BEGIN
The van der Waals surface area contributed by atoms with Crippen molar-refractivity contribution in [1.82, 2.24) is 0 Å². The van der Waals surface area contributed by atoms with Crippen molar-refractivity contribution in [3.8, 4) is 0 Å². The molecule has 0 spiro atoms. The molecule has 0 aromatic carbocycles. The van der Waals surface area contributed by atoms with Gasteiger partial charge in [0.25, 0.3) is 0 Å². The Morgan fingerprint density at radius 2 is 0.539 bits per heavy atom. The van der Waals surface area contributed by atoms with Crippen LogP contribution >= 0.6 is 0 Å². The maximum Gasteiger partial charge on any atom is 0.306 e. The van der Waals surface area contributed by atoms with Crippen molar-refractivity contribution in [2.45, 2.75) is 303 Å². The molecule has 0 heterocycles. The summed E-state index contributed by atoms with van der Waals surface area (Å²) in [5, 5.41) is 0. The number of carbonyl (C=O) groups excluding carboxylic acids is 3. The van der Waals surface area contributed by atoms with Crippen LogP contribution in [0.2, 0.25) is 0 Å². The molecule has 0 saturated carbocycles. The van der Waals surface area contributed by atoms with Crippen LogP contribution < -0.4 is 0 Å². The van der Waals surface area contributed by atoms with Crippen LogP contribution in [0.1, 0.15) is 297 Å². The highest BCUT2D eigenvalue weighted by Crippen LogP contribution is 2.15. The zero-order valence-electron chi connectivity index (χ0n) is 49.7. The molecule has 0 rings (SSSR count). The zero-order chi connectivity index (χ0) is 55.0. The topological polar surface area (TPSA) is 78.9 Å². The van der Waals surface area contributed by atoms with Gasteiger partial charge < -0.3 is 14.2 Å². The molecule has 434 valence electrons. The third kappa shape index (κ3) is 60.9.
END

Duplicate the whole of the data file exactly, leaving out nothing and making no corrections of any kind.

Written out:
The van der Waals surface area contributed by atoms with Crippen molar-refractivity contribution in [1.82, 2.24) is 0 Å². The van der Waals surface area contributed by atoms with Crippen molar-refractivity contribution in [3.8, 4) is 0 Å². The molecule has 0 spiro atoms. The molecule has 0 aromatic carbocycles. The van der Waals surface area contributed by atoms with Gasteiger partial charge in [0.25, 0.3) is 0 Å². The Morgan fingerprint density at radius 2 is 0.539 bits per heavy atom. The van der Waals surface area contributed by atoms with Crippen LogP contribution >= 0.6 is 0 Å². The maximum Gasteiger partial charge on any atom is 0.306 e. The van der Waals surface area contributed by atoms with Crippen molar-refractivity contribution in [2.45, 2.75) is 303 Å². The molecule has 0 heterocycles. The summed E-state index contributed by atoms with van der Waals surface area (Å²) in [5, 5.41) is 0. The number of carbonyl (C=O) groups excluding carboxylic acids is 3. The van der Waals surface area contributed by atoms with Crippen LogP contribution in [0.2, 0.25) is 0 Å². The molecule has 0 saturated carbocycles. The van der Waals surface area contributed by atoms with Crippen LogP contribution < -0.4 is 0 Å². The van der Waals surface area contributed by atoms with Crippen LogP contribution in [0.1, 0.15) is 297 Å². The highest BCUT2D eigenvalue weighted by Crippen LogP contribution is 2.15. The zero-order valence-electron chi connectivity index (χ0n) is 49.7. The molecule has 0 rings (SSSR count). The zero-order chi connectivity index (χ0) is 55.0. The topological polar surface area (TPSA) is 78.9 Å². The van der Waals surface area contributed by atoms with Gasteiger partial charge < -0.3 is 14.2 Å². The molecule has 434 valence electrons. The third kappa shape index (κ3) is 60.9.